For a master class in how to have a good time

The week-long Feria de Malaga takes place each year in the middle of August and is a hedonistic clash of colourful flamenco costumes, elegant horse shows, bullfights and loud, seductive music. The soundtrack to the feria is Sevillanas, which foreigners often confuse with Flamenco. I prefer the day feria (midday until about 6pm) where the historic centre’s atmospheric streets are the backdrop for a massive street party. Be warned, it gets very busy and very hot! Others prefer the night feria (6pm until 6am), which consists of a huge funfair and hundreds of impromptu bars and clubs playing everything from salsa to Lady Gaga.

To see what inspired a genius

Malaga-born Picasso, the genius behind the world’s priciest pictures, adored his home city and at the Picasso Museum you’ll see some of his best-loved works (mostly donated by his family) and learn how the city’s famous natural light, architecture and cheeky spirit, influenced the great man.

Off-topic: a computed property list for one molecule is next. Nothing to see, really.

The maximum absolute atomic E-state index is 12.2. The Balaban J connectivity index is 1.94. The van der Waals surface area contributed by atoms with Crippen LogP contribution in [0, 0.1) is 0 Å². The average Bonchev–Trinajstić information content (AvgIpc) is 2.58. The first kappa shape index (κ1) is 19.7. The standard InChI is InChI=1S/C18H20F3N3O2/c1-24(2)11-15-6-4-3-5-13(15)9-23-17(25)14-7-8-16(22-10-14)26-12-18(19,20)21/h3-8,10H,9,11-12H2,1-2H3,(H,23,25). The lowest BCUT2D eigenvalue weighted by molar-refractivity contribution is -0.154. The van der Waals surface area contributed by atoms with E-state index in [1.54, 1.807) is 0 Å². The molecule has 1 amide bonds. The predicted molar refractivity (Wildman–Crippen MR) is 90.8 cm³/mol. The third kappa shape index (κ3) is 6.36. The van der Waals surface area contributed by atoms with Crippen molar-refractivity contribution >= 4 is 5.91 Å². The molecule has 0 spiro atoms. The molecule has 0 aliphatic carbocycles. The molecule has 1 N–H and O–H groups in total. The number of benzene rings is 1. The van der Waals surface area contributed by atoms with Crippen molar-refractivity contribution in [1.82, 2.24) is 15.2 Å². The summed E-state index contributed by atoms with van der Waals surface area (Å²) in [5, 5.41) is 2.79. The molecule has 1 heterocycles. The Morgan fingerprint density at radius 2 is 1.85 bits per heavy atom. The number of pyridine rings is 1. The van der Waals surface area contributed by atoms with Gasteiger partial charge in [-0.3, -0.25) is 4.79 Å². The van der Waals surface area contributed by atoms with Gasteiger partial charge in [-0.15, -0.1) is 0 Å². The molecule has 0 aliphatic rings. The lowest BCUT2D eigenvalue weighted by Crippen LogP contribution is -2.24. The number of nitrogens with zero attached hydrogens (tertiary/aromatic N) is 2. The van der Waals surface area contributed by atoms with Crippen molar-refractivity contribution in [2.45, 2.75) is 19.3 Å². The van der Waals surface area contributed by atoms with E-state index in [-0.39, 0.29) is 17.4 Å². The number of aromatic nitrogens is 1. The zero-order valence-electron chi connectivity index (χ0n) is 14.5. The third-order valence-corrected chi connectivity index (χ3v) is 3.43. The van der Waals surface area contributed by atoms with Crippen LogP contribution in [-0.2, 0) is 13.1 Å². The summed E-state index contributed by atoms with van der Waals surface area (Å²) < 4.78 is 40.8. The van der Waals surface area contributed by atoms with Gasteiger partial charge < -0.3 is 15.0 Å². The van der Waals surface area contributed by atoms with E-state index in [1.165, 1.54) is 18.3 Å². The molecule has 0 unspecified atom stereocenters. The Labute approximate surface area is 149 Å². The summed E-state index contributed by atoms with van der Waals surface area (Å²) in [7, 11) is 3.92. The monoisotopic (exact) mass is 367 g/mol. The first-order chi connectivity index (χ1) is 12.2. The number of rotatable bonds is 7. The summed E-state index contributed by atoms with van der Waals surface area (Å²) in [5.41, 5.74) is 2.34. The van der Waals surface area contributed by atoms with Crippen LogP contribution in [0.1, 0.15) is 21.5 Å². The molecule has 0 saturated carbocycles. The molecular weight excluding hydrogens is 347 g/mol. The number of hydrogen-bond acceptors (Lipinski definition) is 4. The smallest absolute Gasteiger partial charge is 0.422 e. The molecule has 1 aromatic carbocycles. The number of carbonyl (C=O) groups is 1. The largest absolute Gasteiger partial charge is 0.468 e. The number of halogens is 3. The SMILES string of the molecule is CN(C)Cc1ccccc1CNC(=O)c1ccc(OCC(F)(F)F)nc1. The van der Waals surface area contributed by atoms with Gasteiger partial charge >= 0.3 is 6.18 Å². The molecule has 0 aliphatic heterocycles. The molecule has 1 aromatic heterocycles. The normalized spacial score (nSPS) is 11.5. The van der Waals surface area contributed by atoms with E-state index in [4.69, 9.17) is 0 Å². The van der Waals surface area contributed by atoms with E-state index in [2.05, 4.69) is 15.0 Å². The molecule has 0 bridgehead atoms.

For the history

In my opinion, Malaga will easily give Seville a run for its money when it comes to historical monuments. The oldest, Gibralfaro Castle, which was founded by the Phoenicians, has a museum inside chronicling the city's history over the centuries, but the over-riding reason for a visit is that it has the best views in town. On your way down from the giddying heights, take in the 11th-century Alcazaba fortress, whose aromatic gardens will take you on a meandering route down to the web of the 19th-century lanes and to the imposing 16th-century cathedral that dominates the city's skyline.

For the tapas route

I like to do as the locals do and spend lunchtimes or evenings calling into different bars – sampling different tapas along the way. By doing the same you will experience the heart and soul of this historic city; it will be almost like dining with the city itself. From contemporary, Michelin-rated venues like La Moraga to the oldest bar in Malaga, El Pimpi, there’s no shortage of great places to choose from.

To experience a botanical masterpiece

Set in the 250,000 square metre sub-tropical grounds of a palatial 19th-century home on the city’s outskirts and with more than 3,000 different plants and countless streams and fountains, I rate Jardín de la Concepción as one of the most stunning gardens in Europe. You’ll have to tear yourself away from the jaw-dropping views when it’s time to leave.